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jannica merrit

humor. honesty. sometimes both.

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Parenting

Five Year Old Musings

Here are a few cute and sweet random conversations from my son this week.  Five years is such a prescious time, on the cusp of being a little boy, but with an imagination that doesn’t stop.  This post was sparked by the following conversation:

“What are you doing, Mommy?”

“I am going to write my blog.”

“Oh, good!  Can I help?”

“Sure.”

“What is it going to be about?”

“How much I love you!”

“Aw, Mommy, I love you, too!”

“Look, I am going to write ‘Mommy’!”

So, I showed him how to type: Mommy

And he carefully considered what I have shown him, and typed: abb3322114455

Nailed it!

 

“I like you in my sight!” is my favorite new compliment.

“I like you in my sight, too!”

“Aw, thanks, Mom!” he answered.

 

I picked him up from daycare the other day, and informed me he had a girlfriend now.

“Tell me about her.”

“She wore pants.”

“What is her name?”

“I really don’t know that.”

Ah, true love!

 

“Mom, before I can go to bed, I have to feed my kittens.”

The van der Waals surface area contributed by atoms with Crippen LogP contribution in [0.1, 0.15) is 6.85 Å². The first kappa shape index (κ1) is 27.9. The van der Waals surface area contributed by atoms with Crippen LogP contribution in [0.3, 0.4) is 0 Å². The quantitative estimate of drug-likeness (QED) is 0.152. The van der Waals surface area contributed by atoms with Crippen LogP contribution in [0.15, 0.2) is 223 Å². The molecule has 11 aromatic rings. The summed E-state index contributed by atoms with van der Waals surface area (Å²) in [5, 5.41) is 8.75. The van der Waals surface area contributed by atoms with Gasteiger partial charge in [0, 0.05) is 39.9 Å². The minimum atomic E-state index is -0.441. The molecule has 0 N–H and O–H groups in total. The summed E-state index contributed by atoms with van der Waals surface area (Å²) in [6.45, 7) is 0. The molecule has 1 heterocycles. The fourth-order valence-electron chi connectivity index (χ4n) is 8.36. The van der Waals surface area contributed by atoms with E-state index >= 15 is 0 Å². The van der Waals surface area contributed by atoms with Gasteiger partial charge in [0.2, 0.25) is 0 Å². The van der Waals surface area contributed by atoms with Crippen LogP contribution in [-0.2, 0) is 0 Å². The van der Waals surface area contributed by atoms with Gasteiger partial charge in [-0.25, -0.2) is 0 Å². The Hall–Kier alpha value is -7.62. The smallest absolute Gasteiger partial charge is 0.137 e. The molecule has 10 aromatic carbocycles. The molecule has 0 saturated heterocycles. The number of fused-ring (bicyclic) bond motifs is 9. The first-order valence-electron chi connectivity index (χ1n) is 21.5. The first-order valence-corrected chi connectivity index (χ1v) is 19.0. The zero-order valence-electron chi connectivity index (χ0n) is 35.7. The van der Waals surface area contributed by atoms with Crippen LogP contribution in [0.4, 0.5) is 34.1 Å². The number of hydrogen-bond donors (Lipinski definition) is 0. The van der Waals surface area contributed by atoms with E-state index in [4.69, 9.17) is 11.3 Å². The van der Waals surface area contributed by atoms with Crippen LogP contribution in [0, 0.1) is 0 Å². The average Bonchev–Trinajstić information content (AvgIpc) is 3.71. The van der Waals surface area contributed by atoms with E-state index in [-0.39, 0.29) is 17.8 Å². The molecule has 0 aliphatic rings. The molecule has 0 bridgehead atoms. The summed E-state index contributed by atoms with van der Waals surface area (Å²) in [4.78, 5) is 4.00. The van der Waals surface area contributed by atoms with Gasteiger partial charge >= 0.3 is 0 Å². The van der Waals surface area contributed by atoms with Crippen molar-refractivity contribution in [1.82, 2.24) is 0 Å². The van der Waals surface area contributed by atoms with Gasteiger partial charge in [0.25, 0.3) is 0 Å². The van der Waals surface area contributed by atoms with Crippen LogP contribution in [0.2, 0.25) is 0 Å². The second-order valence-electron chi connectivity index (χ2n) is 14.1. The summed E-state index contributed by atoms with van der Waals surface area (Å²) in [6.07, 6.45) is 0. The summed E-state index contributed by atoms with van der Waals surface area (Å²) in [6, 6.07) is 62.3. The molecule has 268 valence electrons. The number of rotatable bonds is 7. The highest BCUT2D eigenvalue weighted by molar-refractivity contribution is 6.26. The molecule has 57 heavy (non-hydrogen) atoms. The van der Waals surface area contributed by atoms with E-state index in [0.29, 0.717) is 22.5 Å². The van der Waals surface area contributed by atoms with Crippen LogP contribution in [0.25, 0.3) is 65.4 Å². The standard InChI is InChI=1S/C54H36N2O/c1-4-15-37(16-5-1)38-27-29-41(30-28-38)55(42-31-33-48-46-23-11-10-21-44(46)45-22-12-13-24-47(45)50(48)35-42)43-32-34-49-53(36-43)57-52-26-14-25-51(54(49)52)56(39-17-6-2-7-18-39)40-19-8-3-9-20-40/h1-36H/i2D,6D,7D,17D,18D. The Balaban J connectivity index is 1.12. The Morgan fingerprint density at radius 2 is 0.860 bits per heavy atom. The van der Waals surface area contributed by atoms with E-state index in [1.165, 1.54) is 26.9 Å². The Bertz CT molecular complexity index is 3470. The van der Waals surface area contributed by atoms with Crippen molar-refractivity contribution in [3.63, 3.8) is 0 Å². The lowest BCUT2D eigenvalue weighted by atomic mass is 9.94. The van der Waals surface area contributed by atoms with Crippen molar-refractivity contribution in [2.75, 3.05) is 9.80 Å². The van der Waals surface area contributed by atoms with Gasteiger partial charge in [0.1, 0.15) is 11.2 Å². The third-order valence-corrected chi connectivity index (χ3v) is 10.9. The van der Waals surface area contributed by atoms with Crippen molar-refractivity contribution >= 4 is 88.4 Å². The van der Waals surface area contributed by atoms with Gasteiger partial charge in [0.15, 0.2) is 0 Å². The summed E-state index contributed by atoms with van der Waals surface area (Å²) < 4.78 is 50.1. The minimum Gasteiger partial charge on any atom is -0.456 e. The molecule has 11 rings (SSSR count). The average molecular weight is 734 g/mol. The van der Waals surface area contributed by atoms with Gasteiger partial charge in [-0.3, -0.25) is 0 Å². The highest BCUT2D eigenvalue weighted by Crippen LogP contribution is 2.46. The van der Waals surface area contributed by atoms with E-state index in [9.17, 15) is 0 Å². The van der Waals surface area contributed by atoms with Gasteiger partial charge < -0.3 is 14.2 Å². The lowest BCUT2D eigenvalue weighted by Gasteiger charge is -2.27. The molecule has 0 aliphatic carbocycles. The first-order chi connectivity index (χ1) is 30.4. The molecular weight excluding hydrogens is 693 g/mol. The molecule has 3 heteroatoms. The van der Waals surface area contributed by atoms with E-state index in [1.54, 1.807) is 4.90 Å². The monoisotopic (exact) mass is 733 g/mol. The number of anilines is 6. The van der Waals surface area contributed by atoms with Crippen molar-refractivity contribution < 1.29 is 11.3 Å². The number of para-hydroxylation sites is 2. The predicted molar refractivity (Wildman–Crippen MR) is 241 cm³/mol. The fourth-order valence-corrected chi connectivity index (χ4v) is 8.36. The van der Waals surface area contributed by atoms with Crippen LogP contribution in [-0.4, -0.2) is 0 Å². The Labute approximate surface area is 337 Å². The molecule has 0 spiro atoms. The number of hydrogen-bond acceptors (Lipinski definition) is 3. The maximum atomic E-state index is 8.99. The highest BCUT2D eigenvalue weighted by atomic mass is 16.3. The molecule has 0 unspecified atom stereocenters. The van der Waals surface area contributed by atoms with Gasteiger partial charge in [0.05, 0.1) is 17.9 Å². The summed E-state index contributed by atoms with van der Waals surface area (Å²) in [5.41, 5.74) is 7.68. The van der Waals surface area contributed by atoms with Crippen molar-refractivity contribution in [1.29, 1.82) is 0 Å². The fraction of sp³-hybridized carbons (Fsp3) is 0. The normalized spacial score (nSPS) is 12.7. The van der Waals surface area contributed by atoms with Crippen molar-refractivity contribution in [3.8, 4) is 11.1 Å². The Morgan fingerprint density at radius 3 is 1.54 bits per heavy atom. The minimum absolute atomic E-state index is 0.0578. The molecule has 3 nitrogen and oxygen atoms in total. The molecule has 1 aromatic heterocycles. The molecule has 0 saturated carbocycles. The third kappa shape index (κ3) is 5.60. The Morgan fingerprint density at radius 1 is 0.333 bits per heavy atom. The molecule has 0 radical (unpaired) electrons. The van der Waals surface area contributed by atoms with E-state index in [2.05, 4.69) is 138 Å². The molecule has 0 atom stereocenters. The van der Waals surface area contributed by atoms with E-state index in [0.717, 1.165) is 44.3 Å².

“Your kittens?”

“Yes, my kittens. There are five of them and they are invisible.”

“Okay, go feed your invisible kittens.”

“Thanks, Mom.” He comes back, “Uh, Mom…”

“Yes, baby?”

“One of them threw up.”

“Is it invisible?”

“Yes, Mom.”

“Okay, I will clean it up after you go to bed.”

 

After screams had subsided from the backseat while I was driving is home in heavy traffic: “Mom, sister isn’t my friend anymore. Maybe she can be some day, but not now!”

 

“Mom, I have something important to tell you.”

“Yes, baby?” I stopped what I was doing due to the seriousness of his tone.

“When Poppy asked Branch to share his food with everyone, he didn’t want to.”

“I know. Sharing is nice, but he was worried they would eat all his food.  What would you do?”

“I would make a magic wand so everyone could have food.”

I love this age, as I have loved him since he first kicked from inside.  Every day raising him is a true blessing to me, even when I am tired and he is on fully charged internal batteries. I hope we can always have such great conversations.

 

 

Top Ten Reasons Mommy Is Losing Her Mind

 

It’s Tuesday, and already it has been a super-long week.  Overtime hours at work and a house in worse than its usual state of disarray.  I fell asleep early on the couch, watching Transformers (my favorite!) on Netflix (not influenced at all by my five year old son). It started out rather okay. It started out…

I am pretty sure a break down is imminent.

Here is a Top Ten List of the reasons why:

  1. Waking up to puke on my floor
  2. Waking up to a puke covered toddler
  3. Waking up to puke on my couch
  4. Waking up to puke on my pants
  5. Waking up to puke on my t-shirt
  6. Waking up to puke in my hair
  7. Waking up to puke on my floor
  8. Trying not to puke myself at the smell
  9. Carefully taking off puke-covered toddler’s clothes
  10. Cleaning up puke from my toddler’s skin
  11. Cleaning up puke from my toddler’s hair